I would characterize RC as preaching to its own choir, as does any blog, but decidedly getting into the science as well as the politics. That this blog does not suffer [who it perceives to be] fools easily is to its credit, and even more to its credit, I believe, is its disinclination to support any and all arguments “on its side”. Gore and Hansen, for example, when at their [edit] worst, don’t do well here.

  29. 29

    Is the following assertion true? It seems phoney to me.

    “James Hansen, the notorious NASA astronomer who has urged that global warming skeptics face a Nuremberg-style trial for crimes against humanity, in 1971 warned of a coming deadly ice age,… .”


    [Response: Good call. None of the assertions in that sentence are true. Hansen is not an astronomer. He has called for accountability of fossil fuel company executives for promoting junk contrarian science, that they should have known was junk, in order to advance their business interests. He has never said that skeptics in general should be put on trial. In the early 1970s worked on calculations of the properties of aerosols. He has never written anything warning of a ‘coming deadly ice age’. This reference is probably to the Rasool and Schneider 1971 paper, which he was not an author on, and which in any case does not warn of a coming deadly ice age either. – gavin]

  30. 30

    mark wrote: “For the truly undecided, there’s TOO MUCH information. And to tell the difference between muck and brass takes a greater investment in time and effort than they can afford.”

    Luckily, the bulk of denialist posters will do some of the winnowing work themselves by the (poor) quality of their argumentation. I think the number of those who really understand the issues yet deny the science is pretty small, and the result is a lot of denialist posters who are pretty clearly clueless–“clearly”, even to those who don’t have the background themselves to understand every nuance.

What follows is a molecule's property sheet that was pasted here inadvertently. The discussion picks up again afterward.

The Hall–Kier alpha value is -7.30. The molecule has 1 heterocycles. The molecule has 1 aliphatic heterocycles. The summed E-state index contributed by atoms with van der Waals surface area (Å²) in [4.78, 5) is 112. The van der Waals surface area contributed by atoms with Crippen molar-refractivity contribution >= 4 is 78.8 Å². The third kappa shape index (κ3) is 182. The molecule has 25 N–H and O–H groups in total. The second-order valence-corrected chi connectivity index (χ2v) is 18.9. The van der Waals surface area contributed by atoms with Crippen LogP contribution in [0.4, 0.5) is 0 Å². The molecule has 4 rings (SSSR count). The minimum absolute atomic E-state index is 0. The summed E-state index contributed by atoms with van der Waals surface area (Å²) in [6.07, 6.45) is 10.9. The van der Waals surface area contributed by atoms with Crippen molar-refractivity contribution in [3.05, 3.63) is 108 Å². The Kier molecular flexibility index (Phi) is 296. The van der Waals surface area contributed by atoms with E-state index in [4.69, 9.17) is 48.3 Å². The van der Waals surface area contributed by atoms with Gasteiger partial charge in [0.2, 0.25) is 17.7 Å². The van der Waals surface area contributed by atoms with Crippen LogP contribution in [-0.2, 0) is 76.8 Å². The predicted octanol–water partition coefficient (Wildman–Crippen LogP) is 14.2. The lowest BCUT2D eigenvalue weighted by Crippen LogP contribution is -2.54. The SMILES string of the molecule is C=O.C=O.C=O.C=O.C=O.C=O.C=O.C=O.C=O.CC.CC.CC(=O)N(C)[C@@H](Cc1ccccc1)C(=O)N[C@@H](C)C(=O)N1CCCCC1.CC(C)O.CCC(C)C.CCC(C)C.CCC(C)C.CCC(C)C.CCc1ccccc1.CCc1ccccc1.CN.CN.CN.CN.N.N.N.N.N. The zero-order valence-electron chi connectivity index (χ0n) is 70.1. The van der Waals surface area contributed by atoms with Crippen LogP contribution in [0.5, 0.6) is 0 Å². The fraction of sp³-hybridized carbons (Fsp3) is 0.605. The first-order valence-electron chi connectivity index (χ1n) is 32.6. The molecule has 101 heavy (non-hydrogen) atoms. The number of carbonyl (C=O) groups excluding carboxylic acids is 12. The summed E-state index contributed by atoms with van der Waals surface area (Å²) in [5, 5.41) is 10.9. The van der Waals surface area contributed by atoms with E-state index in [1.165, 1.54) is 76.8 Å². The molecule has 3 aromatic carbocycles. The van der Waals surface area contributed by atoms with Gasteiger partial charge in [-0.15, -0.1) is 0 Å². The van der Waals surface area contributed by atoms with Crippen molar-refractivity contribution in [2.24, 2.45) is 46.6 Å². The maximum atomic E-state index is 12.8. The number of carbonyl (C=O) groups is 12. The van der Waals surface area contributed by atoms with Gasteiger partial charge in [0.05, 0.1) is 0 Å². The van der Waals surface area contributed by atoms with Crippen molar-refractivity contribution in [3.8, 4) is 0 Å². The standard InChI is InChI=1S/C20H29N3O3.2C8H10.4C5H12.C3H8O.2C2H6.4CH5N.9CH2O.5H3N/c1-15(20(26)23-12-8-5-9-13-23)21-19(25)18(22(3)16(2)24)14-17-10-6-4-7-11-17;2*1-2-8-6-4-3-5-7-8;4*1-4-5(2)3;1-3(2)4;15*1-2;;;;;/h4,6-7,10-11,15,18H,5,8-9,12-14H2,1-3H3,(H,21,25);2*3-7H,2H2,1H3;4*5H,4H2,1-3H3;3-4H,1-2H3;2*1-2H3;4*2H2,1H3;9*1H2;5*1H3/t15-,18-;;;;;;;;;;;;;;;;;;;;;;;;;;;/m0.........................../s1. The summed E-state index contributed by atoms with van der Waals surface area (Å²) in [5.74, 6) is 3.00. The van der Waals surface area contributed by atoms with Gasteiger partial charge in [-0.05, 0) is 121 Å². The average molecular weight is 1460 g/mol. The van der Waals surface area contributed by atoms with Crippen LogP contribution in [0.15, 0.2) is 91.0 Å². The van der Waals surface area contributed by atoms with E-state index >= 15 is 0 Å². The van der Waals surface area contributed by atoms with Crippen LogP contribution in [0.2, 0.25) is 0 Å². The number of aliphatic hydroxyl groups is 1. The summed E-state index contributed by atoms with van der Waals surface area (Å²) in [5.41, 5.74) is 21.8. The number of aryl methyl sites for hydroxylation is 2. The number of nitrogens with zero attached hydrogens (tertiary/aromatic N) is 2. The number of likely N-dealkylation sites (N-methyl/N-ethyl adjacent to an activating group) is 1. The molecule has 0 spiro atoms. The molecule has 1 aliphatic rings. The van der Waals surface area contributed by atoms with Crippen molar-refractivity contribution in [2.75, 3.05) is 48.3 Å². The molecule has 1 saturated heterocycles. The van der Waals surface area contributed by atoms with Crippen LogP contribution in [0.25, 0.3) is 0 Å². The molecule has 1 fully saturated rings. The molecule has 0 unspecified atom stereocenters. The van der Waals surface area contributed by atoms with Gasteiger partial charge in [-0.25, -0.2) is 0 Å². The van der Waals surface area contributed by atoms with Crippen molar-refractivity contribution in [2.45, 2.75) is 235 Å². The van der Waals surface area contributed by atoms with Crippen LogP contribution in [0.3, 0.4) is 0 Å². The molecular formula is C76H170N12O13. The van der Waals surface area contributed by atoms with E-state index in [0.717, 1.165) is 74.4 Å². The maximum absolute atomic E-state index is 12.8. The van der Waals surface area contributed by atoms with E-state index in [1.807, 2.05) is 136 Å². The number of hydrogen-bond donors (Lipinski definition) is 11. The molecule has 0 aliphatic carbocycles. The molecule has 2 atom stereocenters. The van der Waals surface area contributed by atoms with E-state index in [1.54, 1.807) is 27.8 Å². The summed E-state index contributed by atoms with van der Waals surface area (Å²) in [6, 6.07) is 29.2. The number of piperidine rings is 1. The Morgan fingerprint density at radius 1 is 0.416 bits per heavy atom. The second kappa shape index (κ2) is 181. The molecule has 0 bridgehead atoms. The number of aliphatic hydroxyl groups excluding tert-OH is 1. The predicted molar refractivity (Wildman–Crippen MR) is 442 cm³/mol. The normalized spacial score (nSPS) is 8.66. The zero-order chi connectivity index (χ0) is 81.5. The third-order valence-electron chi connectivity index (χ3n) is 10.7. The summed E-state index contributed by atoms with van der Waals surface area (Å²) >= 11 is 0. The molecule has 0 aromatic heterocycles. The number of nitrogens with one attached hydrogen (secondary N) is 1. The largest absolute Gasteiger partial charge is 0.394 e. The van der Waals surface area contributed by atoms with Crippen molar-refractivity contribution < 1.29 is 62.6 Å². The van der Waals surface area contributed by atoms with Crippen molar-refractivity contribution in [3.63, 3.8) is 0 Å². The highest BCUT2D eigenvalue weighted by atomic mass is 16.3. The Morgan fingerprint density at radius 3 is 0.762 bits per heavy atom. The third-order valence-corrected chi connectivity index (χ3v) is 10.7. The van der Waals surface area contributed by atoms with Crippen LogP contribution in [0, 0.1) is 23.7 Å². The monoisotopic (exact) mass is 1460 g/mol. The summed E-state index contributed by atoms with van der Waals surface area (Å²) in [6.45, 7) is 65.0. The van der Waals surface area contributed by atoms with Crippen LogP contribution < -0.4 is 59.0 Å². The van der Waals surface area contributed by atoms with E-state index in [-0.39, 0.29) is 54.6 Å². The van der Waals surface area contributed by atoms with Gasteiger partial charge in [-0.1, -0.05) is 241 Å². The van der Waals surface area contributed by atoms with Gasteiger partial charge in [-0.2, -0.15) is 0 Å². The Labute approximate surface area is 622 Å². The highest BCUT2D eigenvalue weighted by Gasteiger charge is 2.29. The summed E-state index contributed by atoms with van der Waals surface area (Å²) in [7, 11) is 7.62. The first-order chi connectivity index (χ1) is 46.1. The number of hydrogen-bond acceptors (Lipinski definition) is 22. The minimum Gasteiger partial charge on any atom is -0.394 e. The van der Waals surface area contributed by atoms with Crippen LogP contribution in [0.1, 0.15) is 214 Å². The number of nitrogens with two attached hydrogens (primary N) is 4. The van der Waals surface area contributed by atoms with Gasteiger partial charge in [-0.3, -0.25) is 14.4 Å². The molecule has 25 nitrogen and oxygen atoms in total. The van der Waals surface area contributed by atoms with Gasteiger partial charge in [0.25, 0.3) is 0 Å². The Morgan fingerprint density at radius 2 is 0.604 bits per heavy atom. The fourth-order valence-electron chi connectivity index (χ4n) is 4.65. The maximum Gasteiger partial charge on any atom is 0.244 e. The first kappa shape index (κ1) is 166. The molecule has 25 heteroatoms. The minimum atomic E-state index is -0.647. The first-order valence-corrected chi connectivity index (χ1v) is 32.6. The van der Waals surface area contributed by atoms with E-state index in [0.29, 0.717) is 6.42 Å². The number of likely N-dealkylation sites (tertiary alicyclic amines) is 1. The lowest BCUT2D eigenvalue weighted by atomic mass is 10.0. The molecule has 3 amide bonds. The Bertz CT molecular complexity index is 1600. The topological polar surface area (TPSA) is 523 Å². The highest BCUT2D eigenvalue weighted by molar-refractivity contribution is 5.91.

It is often possible to effectively refute the nonsense without sucking up all your time by simply highlighting the contradictory and the rhetorical, and by providing good information (or, better, access to same.) (I also think it is important to be clear about whether you are attempting to convince someone or simply to counter their propaganda.)

  31. 31
    Hank Roberts says:

    The main thing I’d add is this pointer:

    That is excellent advice to beginners about how to ask good questions.

    This bit from the very end is also helpful:

    How To Answer Questions in a Helpful Way

    Be gentle. Problem-related stress can make people seem rude or stupid even when they’re not.

    Reply to a first offender off-line. There is no need of public humiliation for someone who may have made an honest mistake. A real newbie may not know how to search archives or where the FAQ is stored or posted.

    If you don’t know for sure, say so! A wrong but authoritative-sounding answer is worse than none at all. Don’t point anyone down a wrong path simply because it’s fun to sound like an expert. Be humble and honest; set a good example for both the querent and your peers.

    If you can’t help, don’t hinder. Don’t make jokes about procedures that could trash the user’s setup — the poor sap might interpret these as instructions.

    Ask probing questions to elicit more details. If you’re good at this, the querent will learn something — and so might you. Try to turn the bad question into a good one; remember we were all newbies once.

    While muttering RTFM is sometimes justified when replying to someone who is just a lazy slob, a pointer to documentation (even if it’s just a suggestion to google for a key phrase) is better.

    If you’re going to answer the question at all, give good value. Don’t suggest kludgy workarounds when somebody is using the wrong tool or approach. Suggest good tools. Reframe the question.

    Help your community learn from the question. When you field a good question, ask yourself “How would the relevant documentation or FAQ have to change so that nobody has to answer this again?” Then send a patch to the document maintainer.

    If you did research to answer the question, demonstrate your skills rather than writing as though you pulled the answer out of your butt.

  32. 32
    Hank Roberts says:

    Other excellent advice on basic good practice here:
    as endorsed here:

  33. 33
    Pete K says:

    Can RC take the chance to do some peer review:

    “Good news! Fred Singer and NIPCC will soon publish the main (”real”) report on climate change. The report is now available for peer-review. Those interested should contact Joseph Bast at Heartland,